Hutton-Cranswick (St. Peter)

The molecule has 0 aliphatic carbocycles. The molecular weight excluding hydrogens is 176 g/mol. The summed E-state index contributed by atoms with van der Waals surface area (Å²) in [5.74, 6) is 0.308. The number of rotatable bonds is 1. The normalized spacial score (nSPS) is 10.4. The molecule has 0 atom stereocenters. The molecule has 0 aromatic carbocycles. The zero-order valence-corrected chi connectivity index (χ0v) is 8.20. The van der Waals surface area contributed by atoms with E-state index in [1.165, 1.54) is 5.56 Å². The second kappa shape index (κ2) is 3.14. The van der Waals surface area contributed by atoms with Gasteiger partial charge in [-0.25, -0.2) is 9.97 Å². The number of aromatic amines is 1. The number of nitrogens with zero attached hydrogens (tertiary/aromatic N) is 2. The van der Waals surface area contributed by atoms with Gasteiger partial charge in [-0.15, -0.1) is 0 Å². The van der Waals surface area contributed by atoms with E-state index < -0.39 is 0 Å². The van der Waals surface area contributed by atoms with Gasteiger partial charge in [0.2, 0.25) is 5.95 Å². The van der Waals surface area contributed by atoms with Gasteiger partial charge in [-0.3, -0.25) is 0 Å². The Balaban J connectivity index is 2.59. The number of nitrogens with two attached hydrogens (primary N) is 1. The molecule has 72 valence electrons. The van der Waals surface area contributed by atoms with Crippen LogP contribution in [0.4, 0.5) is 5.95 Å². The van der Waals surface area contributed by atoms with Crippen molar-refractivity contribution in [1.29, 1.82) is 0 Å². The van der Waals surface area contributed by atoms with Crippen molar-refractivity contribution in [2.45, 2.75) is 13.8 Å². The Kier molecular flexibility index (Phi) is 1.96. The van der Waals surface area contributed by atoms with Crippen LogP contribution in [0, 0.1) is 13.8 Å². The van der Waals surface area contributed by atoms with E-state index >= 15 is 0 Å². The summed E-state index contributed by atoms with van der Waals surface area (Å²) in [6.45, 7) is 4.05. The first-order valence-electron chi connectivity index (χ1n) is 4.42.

HUTTON-CRANSWICK (St. Peter), a parish, in the union of Driffield, Bainton-Beacon division of the wapentake of Harthill, E. riding of York; consisting of the townships of Hutton-Cranswick, Rotsea, and Sunderlandwick; and containing 1228 inhabitants, of whom 1154 are in the township of Hutton-Cranswick, 3½ miles (S.) from Driffield. This place is thought to have been more considerable than it is at present, and there are four or five mansions the moats around which still remain; the neighbourhood was the arena of fierce engagements between the Saxons and Danes, and traces of a fortified camp exist at Hutton. The parish comprises by computation 6230 acres, of which 4710 are in the township. It is bounded on the east by the navigable river Hull, on which are extensive flour-mills, and by which the produce is shipped to the Humber; the surface is boldly undulated, and the higher grounds command views over the Wolds and of Holderness. The villages of Hutton and Cranswick are within half a mile of each other, the former on an eminence, and the latter in a vale, and are neatly built and well inhabited. The living is a discharged vicarage, valued in the king's books at £15. 8. 6½.; net income, £130, with a house; patron, Lord Hotham. The tithes were commuted for land and a money payment in 1769. The church, supposed to have been built in the reign of Henry III., is a handsome structure in the later English style, with a lofty embattled tower, and contains an ancient Norman font ornamented with sculpture. There are places of worship for Wesleyans and Primitive Methodists.